Robert Conley  1:05:01  Yeah, I had I had a quick discussion with a young man on 3d printing this week or last week, maybe it’s 3d printing is just machining in a different form. And speed is critical specs are always critical that you know, 3d printing has got to come a long way and it certainly is perfectly valid in all industries is valid. The question is, what’s the infrastructure cost setup to get 3d printers to produce it the rate that a company needs, retail you’re talking about is displacing labor. If you do a unit economics on it, you know, it’ll be viable and high tolerance environments, maybe more so than others, but it’s a combination of machining and robotics. You know, from that perspective, and certainly viable, but, you know, maturity is required, and changes required in organizations to actually be able to benefit from it. And, you know, there’s advancements happening but fast all the time.

Cole Harmonson  1:06:04  Collaborations as far as the industry partnerships with universities and others, is this going to spark new innovations new ways of working together? Stephen go.

Stephen Shang  1:06:19  Are they actually having school this fall?

Cole Harmonson  1:06:24  I think they they’re all saying yes, we’re having school and then at the last minute they’re gonna slip over to What?!

Stephen Shang  1:06:32  I do think there are a lot of great ideas that come out of universities. It’s really like working with University of Texas, how, how do they have a technology transfer program and a licensing program that works for industry and works for academia. And so, I think it’s really University specific.

Robert Conley  1:06:49  I spent I spent time on the phone with a guy that’s very engaged in material science, um, a few days ago, a good friend of mine and he actually works with university He says on multiple boards related taking technology outside out of universities and I think the focus on those products and those technologies that are coming out and it was becoming larger, he said to me, there’s been 1000 research papers produced on a hydrophobic coating from universities in the last 48 months. So, you know, universities are a very, very key part. commercialization of those particular products is a challenge in the manufacturing environment typically is going to be the place that those things take place. Manufacturing doesn’t do hockey sticks. I think Stephen would attest to that. And, but universities have lots and lots to offer. It’s the ability to understand how to commercialize those things. That’s the real challenge, but there are definitely people out there that are working with them and working on those things at this time.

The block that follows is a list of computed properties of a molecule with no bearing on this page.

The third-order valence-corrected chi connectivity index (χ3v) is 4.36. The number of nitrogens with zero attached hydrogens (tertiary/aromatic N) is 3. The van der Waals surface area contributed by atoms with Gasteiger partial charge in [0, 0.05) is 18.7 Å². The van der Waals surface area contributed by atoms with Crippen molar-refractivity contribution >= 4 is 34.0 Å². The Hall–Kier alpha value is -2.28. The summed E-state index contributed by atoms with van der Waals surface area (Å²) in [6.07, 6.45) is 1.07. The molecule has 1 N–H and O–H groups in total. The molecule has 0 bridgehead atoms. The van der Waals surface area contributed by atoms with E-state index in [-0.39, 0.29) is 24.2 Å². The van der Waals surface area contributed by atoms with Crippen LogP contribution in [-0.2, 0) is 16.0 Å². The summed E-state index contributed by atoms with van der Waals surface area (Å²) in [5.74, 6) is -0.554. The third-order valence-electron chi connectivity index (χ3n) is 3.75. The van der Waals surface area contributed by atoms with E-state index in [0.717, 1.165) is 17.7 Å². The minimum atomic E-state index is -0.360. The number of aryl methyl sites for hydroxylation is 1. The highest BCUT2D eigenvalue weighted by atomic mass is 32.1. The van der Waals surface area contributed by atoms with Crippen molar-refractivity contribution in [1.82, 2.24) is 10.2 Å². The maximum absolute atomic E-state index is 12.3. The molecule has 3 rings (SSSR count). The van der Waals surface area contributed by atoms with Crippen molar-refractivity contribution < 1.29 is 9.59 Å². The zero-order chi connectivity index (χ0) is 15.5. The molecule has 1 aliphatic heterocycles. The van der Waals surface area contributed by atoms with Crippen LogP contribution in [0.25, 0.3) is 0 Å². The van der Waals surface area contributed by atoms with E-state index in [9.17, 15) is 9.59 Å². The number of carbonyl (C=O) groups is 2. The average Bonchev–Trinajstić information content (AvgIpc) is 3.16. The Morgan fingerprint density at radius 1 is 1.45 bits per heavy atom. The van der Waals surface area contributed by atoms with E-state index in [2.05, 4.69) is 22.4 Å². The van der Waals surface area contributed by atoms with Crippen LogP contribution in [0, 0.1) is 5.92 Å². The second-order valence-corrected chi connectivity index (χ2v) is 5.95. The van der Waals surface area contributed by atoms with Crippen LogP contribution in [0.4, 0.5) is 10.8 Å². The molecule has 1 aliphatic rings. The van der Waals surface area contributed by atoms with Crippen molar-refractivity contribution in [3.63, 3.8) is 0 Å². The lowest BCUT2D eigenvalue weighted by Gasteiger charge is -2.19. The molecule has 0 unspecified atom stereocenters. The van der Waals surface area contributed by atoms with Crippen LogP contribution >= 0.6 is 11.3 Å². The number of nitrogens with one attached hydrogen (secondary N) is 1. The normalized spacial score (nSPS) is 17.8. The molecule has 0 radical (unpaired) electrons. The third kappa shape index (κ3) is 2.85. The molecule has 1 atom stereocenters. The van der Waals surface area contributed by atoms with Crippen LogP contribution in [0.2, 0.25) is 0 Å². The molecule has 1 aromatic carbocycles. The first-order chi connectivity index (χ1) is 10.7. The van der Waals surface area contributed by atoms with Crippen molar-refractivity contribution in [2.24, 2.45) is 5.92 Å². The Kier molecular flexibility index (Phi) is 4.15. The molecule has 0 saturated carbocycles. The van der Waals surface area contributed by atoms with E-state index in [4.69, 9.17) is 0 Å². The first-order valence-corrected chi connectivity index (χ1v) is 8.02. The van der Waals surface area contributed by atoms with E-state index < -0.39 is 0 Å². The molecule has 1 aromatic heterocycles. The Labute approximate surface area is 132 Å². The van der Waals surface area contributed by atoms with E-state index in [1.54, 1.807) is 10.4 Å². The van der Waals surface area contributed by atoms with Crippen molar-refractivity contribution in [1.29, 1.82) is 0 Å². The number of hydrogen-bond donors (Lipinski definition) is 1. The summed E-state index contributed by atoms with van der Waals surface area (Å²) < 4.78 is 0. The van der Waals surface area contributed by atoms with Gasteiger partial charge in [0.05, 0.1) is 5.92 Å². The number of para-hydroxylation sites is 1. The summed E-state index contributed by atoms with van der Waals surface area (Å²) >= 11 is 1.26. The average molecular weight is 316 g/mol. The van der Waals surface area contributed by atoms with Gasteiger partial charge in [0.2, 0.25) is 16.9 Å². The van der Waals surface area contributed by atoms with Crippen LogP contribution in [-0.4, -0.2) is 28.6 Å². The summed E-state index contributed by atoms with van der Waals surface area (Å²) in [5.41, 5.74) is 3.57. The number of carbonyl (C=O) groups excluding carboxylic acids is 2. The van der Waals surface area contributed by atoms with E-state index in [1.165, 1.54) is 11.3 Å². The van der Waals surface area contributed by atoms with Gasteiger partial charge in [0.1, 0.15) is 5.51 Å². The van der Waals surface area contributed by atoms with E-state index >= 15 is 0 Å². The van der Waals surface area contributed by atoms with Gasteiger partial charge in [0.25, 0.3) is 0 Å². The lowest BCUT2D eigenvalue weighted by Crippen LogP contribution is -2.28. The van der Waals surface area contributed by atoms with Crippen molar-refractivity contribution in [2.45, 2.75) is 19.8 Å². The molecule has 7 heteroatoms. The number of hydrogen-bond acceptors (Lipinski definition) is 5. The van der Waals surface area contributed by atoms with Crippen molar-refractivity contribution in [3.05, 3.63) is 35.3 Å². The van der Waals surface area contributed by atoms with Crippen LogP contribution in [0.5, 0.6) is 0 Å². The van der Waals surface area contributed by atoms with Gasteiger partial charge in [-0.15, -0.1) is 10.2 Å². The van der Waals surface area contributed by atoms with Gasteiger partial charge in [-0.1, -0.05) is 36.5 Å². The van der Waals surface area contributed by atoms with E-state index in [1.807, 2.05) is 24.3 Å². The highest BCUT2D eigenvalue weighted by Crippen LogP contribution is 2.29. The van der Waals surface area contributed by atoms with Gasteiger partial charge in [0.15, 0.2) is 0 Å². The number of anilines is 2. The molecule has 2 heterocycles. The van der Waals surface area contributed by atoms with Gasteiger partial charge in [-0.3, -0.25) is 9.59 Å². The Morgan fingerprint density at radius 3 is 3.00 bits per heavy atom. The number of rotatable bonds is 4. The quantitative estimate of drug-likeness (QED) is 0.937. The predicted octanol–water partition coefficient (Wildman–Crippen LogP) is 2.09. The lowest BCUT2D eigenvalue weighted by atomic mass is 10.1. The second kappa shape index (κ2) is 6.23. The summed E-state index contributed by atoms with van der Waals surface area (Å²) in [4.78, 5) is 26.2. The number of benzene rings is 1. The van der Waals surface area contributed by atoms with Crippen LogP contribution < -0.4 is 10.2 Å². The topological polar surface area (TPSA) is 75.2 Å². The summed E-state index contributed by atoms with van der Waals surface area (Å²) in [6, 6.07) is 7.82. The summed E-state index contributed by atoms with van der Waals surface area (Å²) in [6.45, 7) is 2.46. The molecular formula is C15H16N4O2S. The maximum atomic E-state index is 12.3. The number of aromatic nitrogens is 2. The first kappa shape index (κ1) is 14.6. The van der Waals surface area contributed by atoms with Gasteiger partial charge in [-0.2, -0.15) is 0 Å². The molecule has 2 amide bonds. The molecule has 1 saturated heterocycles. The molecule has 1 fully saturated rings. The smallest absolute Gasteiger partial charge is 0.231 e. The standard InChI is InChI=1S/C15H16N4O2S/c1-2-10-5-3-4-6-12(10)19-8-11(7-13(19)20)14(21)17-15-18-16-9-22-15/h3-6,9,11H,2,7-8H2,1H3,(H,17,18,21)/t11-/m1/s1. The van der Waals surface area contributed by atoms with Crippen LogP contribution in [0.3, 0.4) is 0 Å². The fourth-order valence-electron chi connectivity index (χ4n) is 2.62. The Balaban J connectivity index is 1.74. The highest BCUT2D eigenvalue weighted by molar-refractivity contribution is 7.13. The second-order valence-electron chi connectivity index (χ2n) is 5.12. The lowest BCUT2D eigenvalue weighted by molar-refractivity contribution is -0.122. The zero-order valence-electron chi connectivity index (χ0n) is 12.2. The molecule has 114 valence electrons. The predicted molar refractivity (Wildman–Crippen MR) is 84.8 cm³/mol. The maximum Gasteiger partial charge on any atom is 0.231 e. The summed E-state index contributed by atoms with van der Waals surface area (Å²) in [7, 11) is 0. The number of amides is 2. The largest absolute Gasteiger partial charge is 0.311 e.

Cole Harmonson  1:07:58  Nice Last lightning round question, work, workforce diversity. How does a diverse workforce impact financial performance? No one wants to touch that one.

Stephen Shang 1:08:19   No, I mean, I’m pretty diverse myself. I just was hoping Robert would go first for once.

Cole Harmonson  1:08:23  No.

Robert Conley  1:08:28  So, part of the philosophy, the frameworks and tools that I use that we use, all humans are created intrinsically equal, hundred percent. However, in an organizational structure, you find whether it be through pay scales, or other ways of understanding people and their capabilities. You can’t look at it Diversity is being the thing you’re after. But what an organization and unfortunately, you know, when you’re a capitalistic society, which I would, I would submit that economics drives the universe period disconnect from that if you like, but what an organizational structure should be agnostic to diversity, because what an organization is looking for is the best person for the role that is required to propel it forward. And as an organism, as and that is what an organization is. You want the health and well-being of the organism to be supported by every single box that you put into it, regardless of its diverse nature. Now, that may be very wrong from political standpoint. But stack the deck with the best people you can find Regardless, and things end up happening in a very beautiful way. And again, all humans are intrinsically equal, deserve dignity and respect, and should be treated with the value that they bring, which is immense when you get the right person.